ROSC was defined as peak AoP of >50 mm Hg and pulse pressures of >20 mm Hg sustained for 1 minute. Successfully resuscitated animals were deinstrumented and allowed to recover in observation cages. After 24 hours, a neurological examination was performed, as has been previously described.2931 Briefly, a score of 1 is normal (i.e., good neurological outcome), 2 is slightly impaired (e.g., not eating or drinking normally, unsteady gait, or slight resistance to restraint), 3 is severely impaired (i.e., the animal is recumbent, unable to stand, and only partially responsive to stimuli), 4 is comatose, and 5 is dead. After the neurological examination, the animals were humanely euthanized by IV injection.

Statistical Analysis

Sample size and power calculation.

Assuming that 25% of the animals in the placebo group and 75% in the treatment groups survive 24 hours with good neurological outcome, we needed 10 animals in each of the 3 groups to attain a statistical power of 87% with an α error of 0.05. Assuming a 50% increase in CPP at 14 and 16 minutes in the IO group versus the IV group, we needed 10 animals to attain a power of 97%.

Data analysis.

Data were entered into Microsoft Excel for Windows (Microsoft Office; Microsoft Corp., Redmond, WA). Statistics were calculated with SPSS version 15.0 (SPSS, Inc., Chicago, IL). Hemodynamic variables and blood gases were analyzed by Student t test and Mann–Whitney U test. A one-way analysis of variance (ANOVA) was used for comparisons of the 3 groups. Categorical data were analyzed using Fisher exact test. Bonferroni correction was used to account for multiple group comparisons. A P < 0.017 was considered significant for comparisons of the 3 groups.


Pilot Pharmacodynamic Study: Effect of Epinephrine on CPP in Relation to Drug Injection Site

Baseline data were not different between the IO and the IV groups. The mean time from injection to onset of increasing CPP was 16 seconds slower with IO than with IV (IO: 38 ± 5 seconds versus IV: 22 ± 2 seconds; P = 0.015), and the time from injection to peak CPP was 17 seconds slower (IO: 60 ± 6 seconds vs. 43 ± 4 seconds; P = 0.045) in the IO group versus the IV group. The peak CPPs were not significantly different (IO: 43 ± 6 mm Hg versus IV: 60 ± 6 mm Hg; P = 0.23). In addition, the ΔCPP, defined as peak CPP minus CPP during the preinjection period, was not significantly different between the IO and IV groups, respectively (IO: 50 ± 6 mm Hg versus IV: 56 ± 6 mm Hg; P = 0.51) (Fig. 2).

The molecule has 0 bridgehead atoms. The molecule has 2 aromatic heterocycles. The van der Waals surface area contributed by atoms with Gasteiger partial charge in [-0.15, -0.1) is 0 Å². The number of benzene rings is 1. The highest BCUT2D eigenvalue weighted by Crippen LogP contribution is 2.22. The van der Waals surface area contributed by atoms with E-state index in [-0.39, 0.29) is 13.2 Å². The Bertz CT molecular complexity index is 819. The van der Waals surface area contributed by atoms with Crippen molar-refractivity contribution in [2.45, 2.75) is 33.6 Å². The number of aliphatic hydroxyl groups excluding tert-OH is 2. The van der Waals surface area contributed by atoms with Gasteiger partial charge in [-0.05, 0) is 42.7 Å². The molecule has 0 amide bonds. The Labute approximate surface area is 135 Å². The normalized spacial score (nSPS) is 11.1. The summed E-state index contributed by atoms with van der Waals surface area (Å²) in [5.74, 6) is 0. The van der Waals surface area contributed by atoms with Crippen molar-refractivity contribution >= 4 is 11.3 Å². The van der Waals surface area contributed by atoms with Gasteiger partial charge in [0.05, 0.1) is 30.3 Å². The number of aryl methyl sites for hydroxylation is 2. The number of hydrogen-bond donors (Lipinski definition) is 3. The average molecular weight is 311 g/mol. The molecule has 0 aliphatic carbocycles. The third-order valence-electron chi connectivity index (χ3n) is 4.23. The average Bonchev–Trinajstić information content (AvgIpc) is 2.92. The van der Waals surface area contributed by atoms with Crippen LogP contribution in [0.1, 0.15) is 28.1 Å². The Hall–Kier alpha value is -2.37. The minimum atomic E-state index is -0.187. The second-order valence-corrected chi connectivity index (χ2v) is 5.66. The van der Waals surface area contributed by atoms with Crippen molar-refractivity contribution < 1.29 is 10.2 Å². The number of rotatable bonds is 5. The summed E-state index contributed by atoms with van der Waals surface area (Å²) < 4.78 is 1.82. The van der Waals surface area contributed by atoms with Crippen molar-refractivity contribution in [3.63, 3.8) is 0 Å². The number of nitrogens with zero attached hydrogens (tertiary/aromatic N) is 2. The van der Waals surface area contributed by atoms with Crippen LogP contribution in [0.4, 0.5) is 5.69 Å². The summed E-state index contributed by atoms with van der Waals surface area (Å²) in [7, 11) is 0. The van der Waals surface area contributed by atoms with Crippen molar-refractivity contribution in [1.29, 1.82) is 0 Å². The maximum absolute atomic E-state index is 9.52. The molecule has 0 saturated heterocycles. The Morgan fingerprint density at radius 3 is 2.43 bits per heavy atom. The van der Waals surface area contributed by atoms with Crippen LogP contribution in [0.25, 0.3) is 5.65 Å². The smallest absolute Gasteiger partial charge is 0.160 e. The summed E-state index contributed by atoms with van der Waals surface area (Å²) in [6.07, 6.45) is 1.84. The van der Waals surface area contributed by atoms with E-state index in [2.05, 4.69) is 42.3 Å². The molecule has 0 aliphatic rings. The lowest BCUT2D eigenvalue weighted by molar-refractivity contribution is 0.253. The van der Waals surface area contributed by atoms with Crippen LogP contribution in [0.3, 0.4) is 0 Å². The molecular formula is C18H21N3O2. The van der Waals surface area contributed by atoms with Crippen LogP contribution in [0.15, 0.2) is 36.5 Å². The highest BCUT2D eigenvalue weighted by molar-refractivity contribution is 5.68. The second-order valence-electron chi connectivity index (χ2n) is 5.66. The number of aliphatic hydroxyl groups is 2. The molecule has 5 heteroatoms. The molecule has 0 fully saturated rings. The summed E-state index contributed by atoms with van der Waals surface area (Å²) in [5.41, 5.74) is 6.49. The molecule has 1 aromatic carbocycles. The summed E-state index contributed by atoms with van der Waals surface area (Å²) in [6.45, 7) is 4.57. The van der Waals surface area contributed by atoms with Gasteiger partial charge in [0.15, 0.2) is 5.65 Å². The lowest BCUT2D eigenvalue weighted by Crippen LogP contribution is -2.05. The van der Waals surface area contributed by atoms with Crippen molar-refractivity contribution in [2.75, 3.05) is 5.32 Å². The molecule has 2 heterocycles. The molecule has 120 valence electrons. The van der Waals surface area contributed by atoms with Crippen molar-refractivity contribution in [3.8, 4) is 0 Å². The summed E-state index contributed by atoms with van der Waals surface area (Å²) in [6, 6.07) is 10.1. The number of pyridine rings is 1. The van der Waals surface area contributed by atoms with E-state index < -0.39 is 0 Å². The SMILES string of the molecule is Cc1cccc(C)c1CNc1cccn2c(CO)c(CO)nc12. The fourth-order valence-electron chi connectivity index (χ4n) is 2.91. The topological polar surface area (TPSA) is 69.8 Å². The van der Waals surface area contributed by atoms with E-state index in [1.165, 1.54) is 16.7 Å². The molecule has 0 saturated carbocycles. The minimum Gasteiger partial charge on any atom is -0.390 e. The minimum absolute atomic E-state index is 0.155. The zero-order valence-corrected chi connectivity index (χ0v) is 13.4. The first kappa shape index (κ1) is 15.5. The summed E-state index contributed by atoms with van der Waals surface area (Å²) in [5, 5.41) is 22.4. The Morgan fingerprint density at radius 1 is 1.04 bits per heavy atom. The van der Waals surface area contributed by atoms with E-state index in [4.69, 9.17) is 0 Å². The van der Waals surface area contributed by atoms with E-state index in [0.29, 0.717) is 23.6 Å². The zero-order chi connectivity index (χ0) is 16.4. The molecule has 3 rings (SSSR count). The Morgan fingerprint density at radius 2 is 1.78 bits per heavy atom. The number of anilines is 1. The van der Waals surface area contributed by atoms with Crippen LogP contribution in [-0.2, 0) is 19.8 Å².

Figure 2:
Coronary perfusion pressure (CPP) in relation to intraosseous (IO) vs. intravenous (IV) epinephrine injection. Data are presented as mean ± SEM. The arrow indicates the epinephrine injection. Peak CPP values were not significantly different (values at 50 to 70 seconds for IV in comparison with values at 60 to 80 seconds for IO).

Randomized Outcome Study

Baseline data were, with the exception of the hemoglobin (Hb) value, not different between the IO, IV, and placebo saline groups (Hb-IO: 8.8 g/dL; Hb-IV: 8.0 g/dL; Hb-placebo: 9.2 g/dL; P = 0.015 for IV versus placebo). Without administration of epinephrine, ROSC was uncommon after 10 minutes of untreated VF (1 out of 10 animals in the placebo, in comparison with 10 of 10 animals in the IO group, and 9 of 10 animals in the IV group) (Table 1). Twenty-four-hour survival was substantially more common after IO epinephrine in comparison with the other groups, with 10 of 10 survivors in the IO, 4 of 10 survivors in the IV, and 0 of 10 survivors in the placebo group (P = 0.011, IO versus IV; P < 0.001, IO versus placebo) (Table 2). Good neurological outcome at 24 hours after resuscitation (CPC-1) was more common after IO epinephrine than after placebo (6 of 10 vs. 0 of 10; P = 0.011) (Table 2). Ease of resuscitation was superior in the IO group, as evidenced by fewer shocks needed to achieve ROSC and shorter time to ROSC in the IO group than that in the IV or placebo group (Table 1). The importance of epinephrine in increasing CPP values (>25 to 30 mm Hg) is shown in Figure 3. Without administration of epinephrine, CPP values on average remained below 15 mm Hg. In contrast, after administration of epinephrine, CPP values increased within 1 minute to a range of 35 to 45 mm Hg. The CPP increase after epinephrine administration was comparable between the IO and the IV vascular access sites (Table 3).

Table 1:
Minor Outcome Variables
Table 2:
Major Outcome Variables
Figure 3:
Coronary perfusion pressure (CPP) during a simulated out-of-hospital cardiac arrest treatment protocol. Epinephrine was administered only in the intraosseous (IO) group (at time points 1 minute, 4 minutes, and 6 minutes) and in the intravenous (IV) group (at time points 8 minutes and 10 minutes). CPP during the first and second minutes after administration of epinephrine (A-A′, B-B′, C-C′, and D-D′, respectively) were not statistically different between the 2 access routes..
Table 3:
Coronary Perfusion Pressures After Epinephrine Injection